5 (More!) Aftermarket Trends to Watch

by | Jan 30, 2024 | 0 comments

Change is afoot in Canada’s aftemarket and while most will help boost aftermarket opportunities, many will also require adjustments to make the most of them for your business, and that of your aftermarket automotive service provider customers.

In the Annual Aftermarket Intelligence Report produced by Jobber Nation and Indie Garage, we presented what we think are some of the key trends to watch.

These Trends to Watch cover the gamut from overall service market trends supported by what we believe to be the best available research data, and other trends that we’re seeing play out in the bays, but may not always be clearly manifested in the data. At least not yet.

Here are a few. For the rest, and supporting research, check out the Aftermarket Intelligence Issue HERE

We encourage all aftermarket professionals to discuss these and other trends internally and with your customers to ensure that a strategy for success and the reequired resources are in place.

Trend to watch

Tire repair/replacement: Winter, All-Weather, EV tires

Winter tires continue to gain in popularity.

Seventy-six per cent of Canadian motorists believe extreme winter weather events related to climate change have made winter tires more important than ever, according to a new Leger survey commissioned by the Tire and Rubber Association of Canada. The survey also reveals evidence that financial pressures are causing some drivers to have doubts about investing in winter tires. One in three (31 per cent) say they are now less likely to buy winter tires because of high living costs. However, the study also finds that 85 per cent of drivers believe winter tires are an important investment despite the rising cost of living. TRAC’s 2023 Canadian Consumer Winter Tire Study finds that outside Quebec, where winter tires are the law, winter tire usage now stands at 71 per cent.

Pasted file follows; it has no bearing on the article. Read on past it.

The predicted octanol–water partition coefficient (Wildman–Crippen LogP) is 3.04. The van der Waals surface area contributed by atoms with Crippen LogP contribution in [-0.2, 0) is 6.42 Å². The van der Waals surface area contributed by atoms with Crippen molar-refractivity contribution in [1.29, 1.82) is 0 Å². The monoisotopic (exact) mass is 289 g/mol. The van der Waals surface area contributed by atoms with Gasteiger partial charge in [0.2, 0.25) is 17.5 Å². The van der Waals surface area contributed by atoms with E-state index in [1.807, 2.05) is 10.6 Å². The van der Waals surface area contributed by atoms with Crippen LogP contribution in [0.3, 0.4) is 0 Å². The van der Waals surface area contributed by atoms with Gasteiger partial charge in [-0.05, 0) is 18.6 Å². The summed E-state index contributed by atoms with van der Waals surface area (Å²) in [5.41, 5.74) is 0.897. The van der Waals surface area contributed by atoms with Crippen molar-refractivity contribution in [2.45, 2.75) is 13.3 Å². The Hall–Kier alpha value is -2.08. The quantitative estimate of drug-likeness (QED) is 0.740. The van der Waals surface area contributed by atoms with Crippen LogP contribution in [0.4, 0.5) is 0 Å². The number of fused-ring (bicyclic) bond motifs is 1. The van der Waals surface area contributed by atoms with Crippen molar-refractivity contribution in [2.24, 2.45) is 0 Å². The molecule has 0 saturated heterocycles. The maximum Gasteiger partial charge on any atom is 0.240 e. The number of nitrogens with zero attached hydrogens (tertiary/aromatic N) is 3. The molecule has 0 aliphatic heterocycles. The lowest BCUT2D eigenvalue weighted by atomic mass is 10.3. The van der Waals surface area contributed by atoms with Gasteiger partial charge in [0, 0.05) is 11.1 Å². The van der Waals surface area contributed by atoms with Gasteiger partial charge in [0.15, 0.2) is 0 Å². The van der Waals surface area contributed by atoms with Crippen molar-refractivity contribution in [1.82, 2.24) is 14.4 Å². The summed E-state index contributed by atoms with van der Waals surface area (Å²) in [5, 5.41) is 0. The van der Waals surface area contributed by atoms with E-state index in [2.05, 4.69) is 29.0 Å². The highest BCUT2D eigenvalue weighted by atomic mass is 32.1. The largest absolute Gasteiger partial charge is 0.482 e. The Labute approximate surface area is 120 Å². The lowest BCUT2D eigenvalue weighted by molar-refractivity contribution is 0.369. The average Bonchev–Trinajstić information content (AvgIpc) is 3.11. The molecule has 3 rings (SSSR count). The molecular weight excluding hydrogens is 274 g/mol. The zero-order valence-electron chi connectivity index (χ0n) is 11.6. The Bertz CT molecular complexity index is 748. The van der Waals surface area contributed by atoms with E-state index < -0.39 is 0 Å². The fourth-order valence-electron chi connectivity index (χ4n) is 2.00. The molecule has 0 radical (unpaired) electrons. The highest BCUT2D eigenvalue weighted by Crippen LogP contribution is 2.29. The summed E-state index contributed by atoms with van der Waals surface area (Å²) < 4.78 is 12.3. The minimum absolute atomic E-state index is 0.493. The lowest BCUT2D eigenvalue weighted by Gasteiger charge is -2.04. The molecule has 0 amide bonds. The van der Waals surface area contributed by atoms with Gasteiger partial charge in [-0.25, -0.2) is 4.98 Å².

In parrallel to this trend, specialty EV tires continue to make inroads as EVs have been shows to experience accelerated tire wear due to vehicle weight, torque characteristics, and driving inputs. There remains ongoing concerns that EV drivers are not aware of the special requirements an EV, typically much heavier that a comparably-sized ICE-powered vehicle, places on tires and may opt for a tire that does not meet the correct specifications over cost, availability, or lack of awareness.

Trend to watch


While ICE-vehicles continue to be plagued with such annoying failures as heater core leaks (love that sweet smell of coolant?), stuck blend doors, and automotive temperature controls that don’t anymore, the growing world of the EV and the relationship between performance and its HVAC systems is new.

And, while ICE-vehicle drivers may not recognize that their a/c runs virtually year round, EV drivers are likely even less aware of the full impact of their HVAC system on the operation of their vehicle. Much efforts has gone into ensure HVAC systems are efficient as they can have a major effect on range, particularly in “extreme” ambient temperatures or demanding driving conditions (e.g. anywhere in Canada).

At high temperatures, the need to cool the cabin, can reduce range by 25% or more. Below -10 C warming the cabin with a resistive heater using a positive temperature coefficient (PTC) material, but without a heat pump, can reduce range by up to 50%.

And of course there is the all-important need to keep the batteries in their operating window. So malfunctions of the HVAC system can have dire consequences.